: Commercial By-Catch Rate for ESA listed Wild Steelhead!
02-04-2005, 12:41 AM
If you can't make the hearing please send a email to the Commission and tell them that raising the commerical by catch rate is the wrong way to go to wild steelhead recovery on the Lower Columbia River-
This saturday Starting at 8:30 AM in Olympia is a
chance to testify on the Columbia River Tanglenet
fishery after the departments "presentation" saying
how wonderful it is to cause extinction, I mean
increase the impact on ESA listed wild steelhead.
Details are at
Send email if you can't make it to
COMMISSION@dfw.wa.gov with your comments on this
Just make it simple, for example:
I am writing this letter as a concerned citizen
requesting that you do not raise the percentage
impacts to ESA listed wild steelhead on the Columbia
River Commercial Tangle net fishery.
I strongly urge you not to accept the proposal by WDFW and NOAA
Fisheries to raise the commericial by catch limit,
this is the wrong direction for wild steelhead
recovery in our state and the Northwest.
02-04-2005, 11:27 PM
The Columbia Basin Fish & Wildlife Bulletin
STEELHEAD IMPACT RULE CHANGE GENERATES PLENTY OF COMMENT
Posted on Friday, February 04, 2005 (PST)
STEELHEAD IMPACT RULE CHANGE GENERATES PLENTY OF COMMENT
Posted on Friday, February 04, 2005 (PST)
Letters, e-mails and phone calls are flooding in to Oregon and Washington fish and wildlife commissions to, in large part, protest a proposal to relax limits on the incidental take of protected wild winter steelhead during the commercial harvest of hatchery-produced spring chinook salmon in the lower Columbia River.
The state fish and wildlife agencies that produced the proposal say it allows them the necessary flexibility to provide sustainable salmon-fishing opportunities while remaining consistent with recovery goals for wild winter steelhead.
The state agencies last year asked that allowable impacts on winter steelhead be increased from 2 to 6 percent. The request was approved for 2005 season via a NOAA Fisheries supplemental biological opinion. It judged that the higher impacts would not jeopardize the survival of three steelhead stocks listed under the Endangered Species Act -- parts of the Lower Columbia River, Upper Willamette River and Middle Columbia River "evolutionary significant units" or ESUs. The Upper Willamette River ESU includes only winter-run steelhead populations.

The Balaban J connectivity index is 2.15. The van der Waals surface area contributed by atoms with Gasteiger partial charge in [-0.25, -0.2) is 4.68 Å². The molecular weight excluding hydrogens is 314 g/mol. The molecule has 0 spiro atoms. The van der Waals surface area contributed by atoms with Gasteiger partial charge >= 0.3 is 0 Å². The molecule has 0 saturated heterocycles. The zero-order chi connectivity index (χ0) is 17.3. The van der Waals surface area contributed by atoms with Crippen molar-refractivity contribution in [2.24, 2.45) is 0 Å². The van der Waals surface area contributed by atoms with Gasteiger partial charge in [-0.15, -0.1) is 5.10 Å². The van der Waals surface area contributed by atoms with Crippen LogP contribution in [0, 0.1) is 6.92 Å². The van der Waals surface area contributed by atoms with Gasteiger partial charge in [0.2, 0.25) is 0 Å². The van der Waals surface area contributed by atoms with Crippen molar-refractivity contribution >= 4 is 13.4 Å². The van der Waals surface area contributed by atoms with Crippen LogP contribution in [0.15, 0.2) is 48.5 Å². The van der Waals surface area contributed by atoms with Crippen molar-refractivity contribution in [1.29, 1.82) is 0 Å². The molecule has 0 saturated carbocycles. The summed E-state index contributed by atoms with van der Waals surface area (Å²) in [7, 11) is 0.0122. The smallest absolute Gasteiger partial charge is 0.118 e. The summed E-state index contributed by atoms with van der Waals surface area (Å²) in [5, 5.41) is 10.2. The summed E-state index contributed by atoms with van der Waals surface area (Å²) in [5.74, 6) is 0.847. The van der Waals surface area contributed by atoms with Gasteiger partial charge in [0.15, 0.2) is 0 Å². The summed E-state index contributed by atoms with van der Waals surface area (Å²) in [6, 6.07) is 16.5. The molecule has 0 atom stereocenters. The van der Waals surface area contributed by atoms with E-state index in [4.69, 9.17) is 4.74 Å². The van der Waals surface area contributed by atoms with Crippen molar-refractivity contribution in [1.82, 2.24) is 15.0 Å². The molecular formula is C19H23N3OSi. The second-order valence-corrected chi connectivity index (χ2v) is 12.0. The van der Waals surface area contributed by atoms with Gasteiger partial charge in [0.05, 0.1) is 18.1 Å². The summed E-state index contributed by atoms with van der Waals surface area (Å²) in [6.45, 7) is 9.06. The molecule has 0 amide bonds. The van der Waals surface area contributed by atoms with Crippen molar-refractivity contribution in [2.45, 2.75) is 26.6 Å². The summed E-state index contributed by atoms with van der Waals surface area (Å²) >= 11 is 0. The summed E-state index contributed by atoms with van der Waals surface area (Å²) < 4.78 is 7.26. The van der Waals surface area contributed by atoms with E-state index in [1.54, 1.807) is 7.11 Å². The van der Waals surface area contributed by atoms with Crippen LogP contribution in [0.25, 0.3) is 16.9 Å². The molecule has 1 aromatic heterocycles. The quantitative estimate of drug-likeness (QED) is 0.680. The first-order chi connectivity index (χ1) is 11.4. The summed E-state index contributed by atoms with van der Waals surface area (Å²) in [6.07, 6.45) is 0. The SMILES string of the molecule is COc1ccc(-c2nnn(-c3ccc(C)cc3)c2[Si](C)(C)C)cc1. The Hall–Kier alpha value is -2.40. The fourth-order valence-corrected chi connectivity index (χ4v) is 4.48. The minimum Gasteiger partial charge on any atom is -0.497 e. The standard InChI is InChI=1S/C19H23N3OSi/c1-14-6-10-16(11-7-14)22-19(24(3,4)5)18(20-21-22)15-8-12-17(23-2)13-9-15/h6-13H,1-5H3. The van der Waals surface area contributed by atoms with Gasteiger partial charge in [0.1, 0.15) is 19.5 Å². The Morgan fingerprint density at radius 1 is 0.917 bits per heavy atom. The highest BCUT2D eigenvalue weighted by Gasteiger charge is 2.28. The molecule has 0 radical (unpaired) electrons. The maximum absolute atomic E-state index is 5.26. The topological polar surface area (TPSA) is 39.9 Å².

State officials say that they will continue to manage fisheries to minimize steelhead mortality and that impacts would rarely reach or exceed 2 percent despite the increased flexibility.
The state commissions will soon consider adopting a new joint policy regarding steelhead impacts. The Washington Fish and Wildlife Commission will take up the issue tomorrow (Feb. 5) and the Oregon Fish and Wildlife Commission meets Feb. 11. Their policy guidance would be heeded by the Columbia River Compact as it manages the Columbia mainstem commercial fisheries that will likely begin in late February or early March. The Compact is made up of representatives of the ODFW and WDFW directors.
"The commission is getting a lot of feedback," said Cindy LeFleur, the WDFW's Columbia River policy coordinator. Likewise, is the Oregon commission, according to the ODFW's Compact representative, Steve Williams. Most of the early feedback is in opposition to the change, he said.
Sport anglers, who take an estimated 4 percent toll on the winter steelhead in tributary fisheries, have generally been opposed to a boosting of the impact limit for the commercial fishery. It is estimated that about 10 percent of wild fish hooked and released by recreational fishers do not survive.